Supercomputers are becoming more and more sophisticated; they can now animate paintings and generate photorealistic images on their own!
Although there is a lot to be amazed about, it can be challenging to see how to translate this fantastic technology into business value. It is essential to keep in mind what Computer Vision actually does. In general, one can say that Computer Vision does three things:
Computer Vision extracts knowledge from images:
At first, computers perceive images as a series of color values that do not make sense on their own. However, by using sophisticated algorithms, the computer can see that the image actually depicts a parking lot with nine parked cars and five empty spaces. In this way, the computer obtains a much more useful representation of the image.
Computer Vision provides new data for further analysis:
The knowledge we have gained from the images can be used to conduct further value-creating analyses. For example, with the parking lot example, we could use our knowledge of how many cars are parked at a given time to create a real-time guide to available spaces or analyze when and how often the parking lot is full.
Computer Vision automates the acquisition of new data:
By outsourcing the extraction of knowledge to algorithms, the rate of new information can be significantly increased. Instead of having an employee count cars in the parking lot for an hour a week, we can now receive an update in real-time 24/7.
Based on these basic properties, there are numerous applications in the financial sector with great potential. Here are two specific examples:
Every day, the Earth's satellites produce over 150 terabytes of data. It is far more than any human can oversee. The data contains almost infinite potential with information about temperature, weather, and radiation, but primarily images. Fortunately, it's just a task for Computer Vision. With the help of Computer Vision, for example, one could use the images to analyze container traffic from the largest ports in Denmark (point 1) and use this data to build forecasting models for expected trade (point 2). Satellite data could also be used to analyze progress in various construction projects and use it as a measure of development in the area or as input to traffic models. Only imagination (and skilled data scientists) sets limits!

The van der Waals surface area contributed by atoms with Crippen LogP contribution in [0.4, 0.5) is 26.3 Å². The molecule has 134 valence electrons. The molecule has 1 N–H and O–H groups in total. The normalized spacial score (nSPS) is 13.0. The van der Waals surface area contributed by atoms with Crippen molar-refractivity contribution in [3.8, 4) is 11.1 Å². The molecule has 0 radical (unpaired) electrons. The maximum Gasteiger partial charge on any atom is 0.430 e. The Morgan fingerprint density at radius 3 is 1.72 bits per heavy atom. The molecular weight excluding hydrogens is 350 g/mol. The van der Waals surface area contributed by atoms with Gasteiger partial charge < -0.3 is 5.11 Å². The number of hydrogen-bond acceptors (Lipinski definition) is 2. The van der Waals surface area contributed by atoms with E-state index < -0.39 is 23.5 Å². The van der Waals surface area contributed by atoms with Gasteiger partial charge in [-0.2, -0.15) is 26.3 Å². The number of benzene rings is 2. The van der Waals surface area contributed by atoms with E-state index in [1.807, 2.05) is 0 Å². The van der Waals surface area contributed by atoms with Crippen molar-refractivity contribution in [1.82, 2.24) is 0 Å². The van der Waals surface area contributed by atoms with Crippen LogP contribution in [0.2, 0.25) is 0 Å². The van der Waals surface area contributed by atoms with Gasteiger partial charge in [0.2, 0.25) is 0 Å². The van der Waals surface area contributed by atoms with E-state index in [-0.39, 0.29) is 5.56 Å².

Digitise your paper!
Many businesses still have critical information in paper form. This makes it harder to access for both people and analysis. Here, Computer Vision also comes to the rescue. By using text recognition and advanced language technology (NLP), you can digitize the documents so that they are easier to find for your employees and can also be more actively involved in your analyzes. As soon as the documents are digital, it opens up the almost magical NLP toolbox, which you can read more about in this blog post.
There is no doubt that we have only seen the beginning of what Computer Vision can do. And the sooner you realize the potential of this technology and what it can contribute to your business, the better positioned you are to take full advantage of Computer Vision in the future.